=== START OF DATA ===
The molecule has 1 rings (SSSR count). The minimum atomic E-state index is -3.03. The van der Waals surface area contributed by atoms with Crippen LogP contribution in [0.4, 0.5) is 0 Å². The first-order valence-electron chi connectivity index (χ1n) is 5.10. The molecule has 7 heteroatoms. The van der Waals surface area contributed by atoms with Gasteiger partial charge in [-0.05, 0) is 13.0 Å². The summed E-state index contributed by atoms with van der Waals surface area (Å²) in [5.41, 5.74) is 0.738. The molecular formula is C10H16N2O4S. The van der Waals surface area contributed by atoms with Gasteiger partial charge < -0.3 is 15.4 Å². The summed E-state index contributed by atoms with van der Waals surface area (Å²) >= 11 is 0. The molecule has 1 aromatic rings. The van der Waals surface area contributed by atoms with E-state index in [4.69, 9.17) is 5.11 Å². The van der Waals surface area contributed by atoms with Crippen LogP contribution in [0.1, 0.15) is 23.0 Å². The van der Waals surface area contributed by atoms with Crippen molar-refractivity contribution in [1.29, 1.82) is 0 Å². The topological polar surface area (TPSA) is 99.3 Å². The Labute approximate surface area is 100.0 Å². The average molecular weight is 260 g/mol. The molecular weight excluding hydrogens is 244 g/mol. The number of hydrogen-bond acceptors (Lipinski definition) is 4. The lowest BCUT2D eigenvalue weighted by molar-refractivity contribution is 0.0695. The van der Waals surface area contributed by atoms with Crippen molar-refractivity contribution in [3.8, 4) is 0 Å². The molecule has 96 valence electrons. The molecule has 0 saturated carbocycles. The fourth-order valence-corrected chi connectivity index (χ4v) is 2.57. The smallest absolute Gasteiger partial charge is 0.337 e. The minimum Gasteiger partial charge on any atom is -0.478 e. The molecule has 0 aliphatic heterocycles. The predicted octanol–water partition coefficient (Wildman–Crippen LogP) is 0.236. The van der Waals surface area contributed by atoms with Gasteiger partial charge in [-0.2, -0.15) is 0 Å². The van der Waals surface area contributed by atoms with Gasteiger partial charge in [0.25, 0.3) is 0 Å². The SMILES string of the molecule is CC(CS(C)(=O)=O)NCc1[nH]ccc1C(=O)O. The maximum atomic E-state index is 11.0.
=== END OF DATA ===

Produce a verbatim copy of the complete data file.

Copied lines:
The molecule has 1 rings (SSSR count). The minimum atomic E-state index is -3.03. The van der Waals surface area contributed by atoms with Crippen LogP contribution in [0.4, 0.5) is 0 Å². The first-order valence-electron chi connectivity index (χ1n) is 5.10. The molecule has 7 heteroatoms. The van der Waals surface area contributed by atoms with Gasteiger partial charge in [-0.05, 0) is 13.0 Å². The summed E-state index contributed by atoms with van der Waals surface area (Å²) in [5.41, 5.74) is 0.738. The molecular formula is C10H16N2O4S. The van der Waals surface area contributed by atoms with Gasteiger partial charge < -0.3 is 15.4 Å². The summed E-state index contributed by atoms with van der Waals surface area (Å²) >= 11 is 0. The molecule has 1 aromatic rings. The van der Waals surface area contributed by atoms with E-state index in [4.69, 9.17) is 5.11 Å². The van der Waals surface area contributed by atoms with Crippen LogP contribution in [0.1, 0.15) is 23.0 Å². The van der Waals surface area contributed by atoms with Crippen molar-refractivity contribution in [1.29, 1.82) is 0 Å². The topological polar surface area (TPSA) is 99.3 Å². The Labute approximate surface area is 100.0 Å². The average molecular weight is 260 g/mol. The molecular weight excluding hydrogens is 244 g/mol. The number of hydrogen-bond acceptors (Lipinski definition) is 4. The lowest BCUT2D eigenvalue weighted by molar-refractivity contribution is 0.0695. The van der Waals surface area contributed by atoms with Crippen molar-refractivity contribution in [3.8, 4) is 0 Å². The molecule has 96 valence electrons. The molecule has 0 saturated carbocycles. The fourth-order valence-corrected chi connectivity index (χ4v) is 2.57. The smallest absolute Gasteiger partial charge is 0.337 e. The minimum Gasteiger partial charge on any atom is -0.478 e. The molecule has 0 aliphatic heterocycles. The predicted octanol–water partition coefficient (Wildman–Crippen LogP) is 0.236. The van der Waals surface area contributed by atoms with Gasteiger partial charge in [-0.2, -0.15) is 0 Å². The van der Waals surface area contributed by atoms with Gasteiger partial charge in [0.25, 0.3) is 0 Å². The SMILES string of the molecule is CC(CS(C)(=O)=O)NCc1[nH]ccc1C(=O)O. The maximum atomic E-state index is 11.0.